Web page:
Kay was the wife of another organization employee. She was older than my mother by a few generations, but still advised the organization head on childrearing and pregnancy. For a few days, she adopted what I call the Super Nanny approach – following my mother around, observing the chaos. At the end of each day, Kay “gave report” to my father and prayed with my mother. At the time, my mother wrote a secret letter to an old friend, saying how much she hated Kay and resented my father for entering them into this lifestyle. The letter, which I saw after I left, is one of the saddest things I’ve ever laid eyes on. It’s full of self-doubt and regret. Since reading it, there hasn’t been a day that goes by when I haven’t wondered why my mother didn’t leave.

Seeing the situation for what it was, through adult eyes, I now know exactly what Kay and my father did to my mother. Over the month that Kay was in our home, they broke whatever spirit remained in her. They subjected her to daily “prayer wars” during which she was put in a small, prayer closet for hours on end to pray about her “sinful, prideful choices” (my mom’s words from a subsequent letter to her parents).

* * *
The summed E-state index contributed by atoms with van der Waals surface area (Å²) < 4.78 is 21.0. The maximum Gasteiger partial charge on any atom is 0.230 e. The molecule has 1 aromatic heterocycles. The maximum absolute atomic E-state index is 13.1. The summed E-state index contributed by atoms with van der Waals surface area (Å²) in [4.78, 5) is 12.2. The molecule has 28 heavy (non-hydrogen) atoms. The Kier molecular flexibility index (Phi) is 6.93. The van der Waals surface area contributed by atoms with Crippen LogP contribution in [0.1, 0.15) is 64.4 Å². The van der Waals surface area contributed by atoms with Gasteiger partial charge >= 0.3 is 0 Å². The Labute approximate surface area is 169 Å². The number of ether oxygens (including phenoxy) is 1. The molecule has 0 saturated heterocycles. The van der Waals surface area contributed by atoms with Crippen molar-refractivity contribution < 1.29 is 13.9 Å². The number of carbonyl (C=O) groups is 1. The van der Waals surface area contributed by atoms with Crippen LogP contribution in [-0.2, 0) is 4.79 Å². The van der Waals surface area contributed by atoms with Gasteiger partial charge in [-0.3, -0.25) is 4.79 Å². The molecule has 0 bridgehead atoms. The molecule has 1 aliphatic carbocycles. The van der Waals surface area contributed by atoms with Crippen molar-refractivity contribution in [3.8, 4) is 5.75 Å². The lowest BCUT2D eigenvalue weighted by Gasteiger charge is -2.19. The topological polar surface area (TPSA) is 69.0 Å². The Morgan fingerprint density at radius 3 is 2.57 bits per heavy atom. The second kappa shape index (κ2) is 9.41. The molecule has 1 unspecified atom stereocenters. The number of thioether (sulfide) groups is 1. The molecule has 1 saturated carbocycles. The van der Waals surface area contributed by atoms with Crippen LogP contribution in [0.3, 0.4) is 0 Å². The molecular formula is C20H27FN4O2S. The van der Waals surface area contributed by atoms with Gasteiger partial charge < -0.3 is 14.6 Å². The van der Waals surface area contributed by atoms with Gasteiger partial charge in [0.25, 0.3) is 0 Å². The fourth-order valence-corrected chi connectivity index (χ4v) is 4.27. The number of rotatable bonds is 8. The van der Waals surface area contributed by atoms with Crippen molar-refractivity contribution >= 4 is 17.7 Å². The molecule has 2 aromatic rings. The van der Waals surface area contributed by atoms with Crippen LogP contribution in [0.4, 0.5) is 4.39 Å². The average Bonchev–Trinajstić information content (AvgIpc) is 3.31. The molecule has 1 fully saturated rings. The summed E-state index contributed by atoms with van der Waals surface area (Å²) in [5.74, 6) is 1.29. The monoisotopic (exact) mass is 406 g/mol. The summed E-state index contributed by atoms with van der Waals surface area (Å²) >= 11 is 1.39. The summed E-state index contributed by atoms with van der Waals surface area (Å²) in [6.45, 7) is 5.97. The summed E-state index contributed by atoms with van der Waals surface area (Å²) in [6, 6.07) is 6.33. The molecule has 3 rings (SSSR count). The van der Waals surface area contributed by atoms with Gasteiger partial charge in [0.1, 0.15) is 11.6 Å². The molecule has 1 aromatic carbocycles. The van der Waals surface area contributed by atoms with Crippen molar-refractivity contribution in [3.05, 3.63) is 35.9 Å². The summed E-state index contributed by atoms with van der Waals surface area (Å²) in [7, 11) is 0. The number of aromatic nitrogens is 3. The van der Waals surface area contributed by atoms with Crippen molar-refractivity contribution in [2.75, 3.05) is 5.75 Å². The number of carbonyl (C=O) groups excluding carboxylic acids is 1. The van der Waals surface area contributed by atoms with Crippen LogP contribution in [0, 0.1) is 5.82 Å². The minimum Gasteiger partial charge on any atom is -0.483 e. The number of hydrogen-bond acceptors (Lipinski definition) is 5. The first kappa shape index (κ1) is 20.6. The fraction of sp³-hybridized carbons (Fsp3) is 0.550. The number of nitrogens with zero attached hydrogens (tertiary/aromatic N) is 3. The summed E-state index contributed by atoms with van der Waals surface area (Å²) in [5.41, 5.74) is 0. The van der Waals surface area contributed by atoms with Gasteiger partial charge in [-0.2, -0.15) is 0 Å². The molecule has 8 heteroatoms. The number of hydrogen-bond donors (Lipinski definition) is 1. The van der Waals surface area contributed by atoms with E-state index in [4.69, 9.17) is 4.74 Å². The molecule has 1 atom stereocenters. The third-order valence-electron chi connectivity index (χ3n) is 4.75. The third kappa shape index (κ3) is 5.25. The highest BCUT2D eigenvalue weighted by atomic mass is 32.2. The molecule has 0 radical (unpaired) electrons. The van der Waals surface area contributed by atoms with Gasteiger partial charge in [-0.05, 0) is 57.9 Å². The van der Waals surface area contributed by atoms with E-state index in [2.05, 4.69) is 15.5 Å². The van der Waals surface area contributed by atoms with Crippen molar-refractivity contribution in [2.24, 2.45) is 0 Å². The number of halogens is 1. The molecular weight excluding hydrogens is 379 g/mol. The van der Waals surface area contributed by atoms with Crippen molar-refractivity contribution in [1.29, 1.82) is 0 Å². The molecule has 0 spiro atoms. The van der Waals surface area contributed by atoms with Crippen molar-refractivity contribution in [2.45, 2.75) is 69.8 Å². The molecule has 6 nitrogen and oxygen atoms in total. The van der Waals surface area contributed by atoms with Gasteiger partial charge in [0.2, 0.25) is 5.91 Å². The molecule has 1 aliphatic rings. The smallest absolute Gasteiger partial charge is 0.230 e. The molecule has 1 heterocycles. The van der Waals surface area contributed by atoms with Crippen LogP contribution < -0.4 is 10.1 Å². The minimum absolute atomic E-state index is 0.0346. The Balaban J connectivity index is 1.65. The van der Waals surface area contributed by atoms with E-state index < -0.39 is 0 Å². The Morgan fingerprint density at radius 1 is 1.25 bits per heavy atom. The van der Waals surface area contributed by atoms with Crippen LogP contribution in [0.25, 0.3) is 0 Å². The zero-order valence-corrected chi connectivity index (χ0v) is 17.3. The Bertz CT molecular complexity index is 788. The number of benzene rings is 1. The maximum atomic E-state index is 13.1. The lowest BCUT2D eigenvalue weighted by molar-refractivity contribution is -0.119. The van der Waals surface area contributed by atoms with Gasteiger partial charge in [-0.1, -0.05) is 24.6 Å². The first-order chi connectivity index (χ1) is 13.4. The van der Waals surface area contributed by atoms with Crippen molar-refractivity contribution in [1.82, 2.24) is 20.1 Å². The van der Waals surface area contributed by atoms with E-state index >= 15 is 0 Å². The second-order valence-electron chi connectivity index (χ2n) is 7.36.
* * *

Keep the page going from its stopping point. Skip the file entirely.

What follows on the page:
My mother was told that all her depression was the result of not fully accepting God’s plan and purpose for her. Of course she was relieved of some of the blame. Some of the blame, they said, was her parents’ fault for giving her gender confusing messages and “feminist ideals” (like an independent career and higher education). My mother was made to write a letter to her parents, asking why they didn’t protect her from the evils of pre-marital dating and unchaperoned exposures to men and women. Finally, my mother’s problems were blamed on a lack of spiritual maturity.